About Robert H. Schomburgk…
More than three decades ago, in the torrentially rainy final months of the 1970s, I got a job with the Grounds Department at Caneel Bay, never imagining the long and intimate relationship with plant life that this would lead to.
The Cow-Horn Orchid (Schomburgkia-humboldtii)
(Image courtesy of Eleanor Gibney)
In several of the old flamboyant and white cedar trees around Caneel, there were masses of orchids I couldn’t identify—big robust plants, with pseudo bulbs like cow horns, much larger than our biggest native members of the orchid family. When spring came, these plants sent out 4-foot spikes, by Easter these were tipped with clusters of lilac and yellow 2-inch blossoms of classic orchid form, like miniature cattleyas. I found them enchanting, but still nobody knew what they were. I’d begun to take an enormous interest in finding out the identities and origins of Caneel’s plants, and I was buying books with whatever my meager salary allowed. Eventually I found our mystery orchid—a native of Venezuela, not very widely cultivated:Schomburgkia humboldtii, sometimes called the cow-horn orchid. The book helpfully gave background on that scientific name with all the extra consonants– the plant was named after two explorers: Sir Robert Schomburgk and Alexander von Humboldt. I had heard of Humboldt– one of the Great Explorers– and over the succeeding years I wrote the orchid’s name often enough to indelibly fix the improbable “gk” of Schomburgkia in long-term memory.Then, around 2001 or so, someone sent me a copy of a remarkable article from the Journal of the Royal Geographical Society in London. Entitled “Notes from the Island of Anegada”, and published in the year 1832, this was one of the most informative accounts I’d ever read of the historic natural history of any place in our Virgin Islands group. It had been written by a Robert Schomburgk. I thought there was possibly a connection; Schomburgk—how many could there be?By 2003, somewhat housebound with my young children, I began spending too much time on the internet, discovering the alluring availability of old images of the Virgin Islands, scattered around the world in climates where they had been well preserved– as they never could have been here. One afternoon I found on eBay a picture for sale– in England –that excited me greatly; a watercolor painting of Coral Bay in 1833, by Robert Schomburgk. It was stunning. It was very expensive. It was in the “buy it now’ category rather than an auction item. After trying not to think about it for a few days, I e-mailed the seller, certainly not ready to commit that much cash, but just…curious. It was gone, he said, mailed out the day before “on approval”. If the potential buyers rejected it, they would send it on to me “on approval”. A few weeks later, a new e-mail…they didn’t want it…what was my address? By then, I was hooked. So days of anticipation went by, but no painting arrived… finally another message—it was sold after all.But, in the small world of St. John historical images, this has a very happy ending. Along the way, a high-quality digital scan of Schomburgk’s painting came into the hands of St. Thomas friends of the SJHS, who have now allowed us to reproduce it as the cover image of our new book.So, who was Robert Schomburgk, and how did one person manage an exquisite painting of St. John, the first accurate surveys of Anegada, and the exploration of vast lands and fabulous flora and fauna in South America? Add to this his published papers in almost every branch of natural science, on tides and currents and the formation of hurricanes, his massive History of Barbados, his knighthood conveyed by Queen Victoria in 1844, his diplomatic career… overachieving doesn’t begin to cover it.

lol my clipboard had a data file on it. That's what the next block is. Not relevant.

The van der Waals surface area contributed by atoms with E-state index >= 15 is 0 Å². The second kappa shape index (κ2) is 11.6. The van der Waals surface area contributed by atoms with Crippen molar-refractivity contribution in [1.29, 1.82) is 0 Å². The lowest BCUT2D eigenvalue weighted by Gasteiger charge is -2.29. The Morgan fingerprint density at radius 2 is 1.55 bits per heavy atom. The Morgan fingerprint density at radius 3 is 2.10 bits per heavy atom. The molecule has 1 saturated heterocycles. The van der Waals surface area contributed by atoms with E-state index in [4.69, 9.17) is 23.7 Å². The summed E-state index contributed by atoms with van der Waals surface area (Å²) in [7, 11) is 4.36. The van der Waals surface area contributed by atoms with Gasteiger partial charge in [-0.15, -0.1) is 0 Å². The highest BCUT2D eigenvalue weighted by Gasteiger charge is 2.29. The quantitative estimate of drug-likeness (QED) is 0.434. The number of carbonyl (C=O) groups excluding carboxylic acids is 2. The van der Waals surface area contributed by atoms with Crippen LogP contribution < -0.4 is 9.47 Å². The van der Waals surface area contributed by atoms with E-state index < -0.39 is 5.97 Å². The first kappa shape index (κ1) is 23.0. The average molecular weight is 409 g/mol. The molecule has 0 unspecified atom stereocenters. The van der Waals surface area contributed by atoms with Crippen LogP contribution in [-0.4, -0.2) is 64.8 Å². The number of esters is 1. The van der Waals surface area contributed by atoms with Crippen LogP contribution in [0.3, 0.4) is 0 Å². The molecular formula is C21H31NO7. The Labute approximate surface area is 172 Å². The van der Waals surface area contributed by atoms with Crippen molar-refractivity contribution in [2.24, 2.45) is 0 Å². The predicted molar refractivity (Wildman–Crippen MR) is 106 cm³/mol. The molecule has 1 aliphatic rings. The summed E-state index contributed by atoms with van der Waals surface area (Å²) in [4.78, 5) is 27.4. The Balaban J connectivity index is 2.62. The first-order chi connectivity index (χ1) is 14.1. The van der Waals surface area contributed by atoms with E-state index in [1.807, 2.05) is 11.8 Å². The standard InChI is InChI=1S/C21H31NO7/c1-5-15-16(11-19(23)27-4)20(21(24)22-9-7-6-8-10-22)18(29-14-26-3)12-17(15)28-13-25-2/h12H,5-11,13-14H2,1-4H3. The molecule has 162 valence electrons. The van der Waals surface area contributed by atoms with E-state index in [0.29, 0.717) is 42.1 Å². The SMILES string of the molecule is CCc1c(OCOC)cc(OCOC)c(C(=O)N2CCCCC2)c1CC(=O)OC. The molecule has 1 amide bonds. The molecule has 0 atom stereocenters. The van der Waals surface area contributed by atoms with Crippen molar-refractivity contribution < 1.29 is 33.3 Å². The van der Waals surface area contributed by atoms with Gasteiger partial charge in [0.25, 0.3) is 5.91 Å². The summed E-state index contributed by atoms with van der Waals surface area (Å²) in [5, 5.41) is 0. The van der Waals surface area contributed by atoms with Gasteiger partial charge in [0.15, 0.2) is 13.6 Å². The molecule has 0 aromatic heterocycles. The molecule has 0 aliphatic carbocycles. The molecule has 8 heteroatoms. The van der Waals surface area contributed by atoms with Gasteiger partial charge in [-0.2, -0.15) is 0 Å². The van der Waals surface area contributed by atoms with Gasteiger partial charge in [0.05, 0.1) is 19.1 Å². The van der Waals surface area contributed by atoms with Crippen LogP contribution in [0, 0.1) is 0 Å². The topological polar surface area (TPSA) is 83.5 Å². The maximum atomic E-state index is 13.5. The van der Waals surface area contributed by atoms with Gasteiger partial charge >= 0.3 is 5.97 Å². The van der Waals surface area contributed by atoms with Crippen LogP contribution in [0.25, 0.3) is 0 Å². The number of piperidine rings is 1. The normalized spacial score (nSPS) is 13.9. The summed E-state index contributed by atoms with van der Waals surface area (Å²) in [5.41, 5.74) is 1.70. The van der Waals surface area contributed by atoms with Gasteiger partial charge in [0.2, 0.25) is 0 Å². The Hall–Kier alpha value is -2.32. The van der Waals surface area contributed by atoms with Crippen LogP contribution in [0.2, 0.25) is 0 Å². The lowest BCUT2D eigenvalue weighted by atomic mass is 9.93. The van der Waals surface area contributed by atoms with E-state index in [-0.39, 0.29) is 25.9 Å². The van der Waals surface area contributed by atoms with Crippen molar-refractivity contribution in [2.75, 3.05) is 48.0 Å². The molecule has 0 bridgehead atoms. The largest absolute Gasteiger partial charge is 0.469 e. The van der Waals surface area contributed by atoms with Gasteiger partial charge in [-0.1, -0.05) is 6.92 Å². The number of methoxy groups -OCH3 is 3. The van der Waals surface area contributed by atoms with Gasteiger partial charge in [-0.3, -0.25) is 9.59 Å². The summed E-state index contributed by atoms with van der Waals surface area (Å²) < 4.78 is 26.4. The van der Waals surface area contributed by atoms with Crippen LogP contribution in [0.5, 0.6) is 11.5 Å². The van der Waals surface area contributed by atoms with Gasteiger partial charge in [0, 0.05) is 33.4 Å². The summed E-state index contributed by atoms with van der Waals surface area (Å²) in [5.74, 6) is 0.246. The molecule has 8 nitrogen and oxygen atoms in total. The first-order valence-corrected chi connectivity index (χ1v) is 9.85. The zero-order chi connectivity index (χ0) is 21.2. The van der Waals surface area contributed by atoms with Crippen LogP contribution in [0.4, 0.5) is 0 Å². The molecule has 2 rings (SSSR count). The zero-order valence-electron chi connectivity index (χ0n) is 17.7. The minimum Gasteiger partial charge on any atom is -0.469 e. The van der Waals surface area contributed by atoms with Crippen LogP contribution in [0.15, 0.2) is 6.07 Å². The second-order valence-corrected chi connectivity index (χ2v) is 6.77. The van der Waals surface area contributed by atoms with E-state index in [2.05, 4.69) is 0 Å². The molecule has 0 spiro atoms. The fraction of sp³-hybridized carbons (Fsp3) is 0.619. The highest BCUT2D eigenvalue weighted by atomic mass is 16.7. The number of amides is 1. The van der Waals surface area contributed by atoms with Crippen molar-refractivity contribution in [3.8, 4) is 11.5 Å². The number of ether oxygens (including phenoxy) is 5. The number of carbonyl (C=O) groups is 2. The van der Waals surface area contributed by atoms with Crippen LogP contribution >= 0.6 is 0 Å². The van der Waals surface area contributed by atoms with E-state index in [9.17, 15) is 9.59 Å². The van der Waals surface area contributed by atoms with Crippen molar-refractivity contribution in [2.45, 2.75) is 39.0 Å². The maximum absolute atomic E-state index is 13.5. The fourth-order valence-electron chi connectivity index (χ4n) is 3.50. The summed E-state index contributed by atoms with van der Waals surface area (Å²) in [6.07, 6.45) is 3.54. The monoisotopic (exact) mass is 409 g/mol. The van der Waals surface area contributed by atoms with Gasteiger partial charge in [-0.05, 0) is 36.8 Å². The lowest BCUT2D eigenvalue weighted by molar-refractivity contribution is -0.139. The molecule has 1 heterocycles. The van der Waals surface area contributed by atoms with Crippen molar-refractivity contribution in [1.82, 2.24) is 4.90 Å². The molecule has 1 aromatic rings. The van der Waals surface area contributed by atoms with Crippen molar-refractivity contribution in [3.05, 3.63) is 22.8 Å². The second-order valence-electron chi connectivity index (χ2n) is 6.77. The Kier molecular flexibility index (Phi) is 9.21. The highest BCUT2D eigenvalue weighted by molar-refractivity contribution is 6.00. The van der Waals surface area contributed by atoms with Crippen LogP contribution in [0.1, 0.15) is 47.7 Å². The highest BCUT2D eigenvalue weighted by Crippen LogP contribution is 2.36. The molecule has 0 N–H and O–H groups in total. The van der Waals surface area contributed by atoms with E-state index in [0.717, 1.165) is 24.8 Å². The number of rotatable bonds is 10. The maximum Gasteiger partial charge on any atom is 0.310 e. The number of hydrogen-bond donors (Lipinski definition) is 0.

Robert Schomburgk, c1840
(from the Guiana Travels of Robert Schomburgk 1835-1844)Robert Hermann Schomburgk was born in 1804 in the Prussian city of Freyburg, the eldest of five children of an assistant pastor there. Although he later professed an interest in botany from the days of his childhood, he headed into business at an early age, becoming an apprentice to a merchant at fourteen. By nineteen, he was employed by his uncle in Leipzig, where he finally had an opportunity for some serious study of botany.In 1828, the 24-year-old Schomburgk, who had been long been anxious to travel, seized a chance to accompany a flock of sheep that were shipped to Virginia “on speculation”. Briefly employed by a counting house in Richmond, he went on to St. Thomas within a year, where he continued business and accounting work. These activities were not profitable for him, and in 1830, after one of the numerous fires that devastated St. Thomas in the early 1800s destroyed all his business accounts and personal possessions, he decided to do what he really wanted to do: collect natural history specimens and explore.By August of 1830, Schomburgk was on St. John. He collected 100 plant specimens here, these he sent to the Linnean Society in England, along with a letter offering to collect more plants and other natural history specimens in the region. He wrote again from Tortola in October, adding more details to his plea for employment, including his skill at drawing and painting specimens that were not easily preserved. He made it clear that he wasn’t in it for the money; he would be happy to go anywhere they wanted him to go with only the expenses of the expeditions provided.Apparently he never did hear back from the Linnean Society, but he didn’t just sit around waiting for the mail boat. In the spring of 1831, he was on Anegada, where he witnessed three shipwrecks on the surrounding reefs in a few weeks: an American brig, a British brig, and a Spanish schooner, the Restaudora, which sank with a load of 185 slaves helplessly chained to the boat. This affected him greatly, and was his inspiration to survey and chart the poorly mapped reefs surrounding Anegada.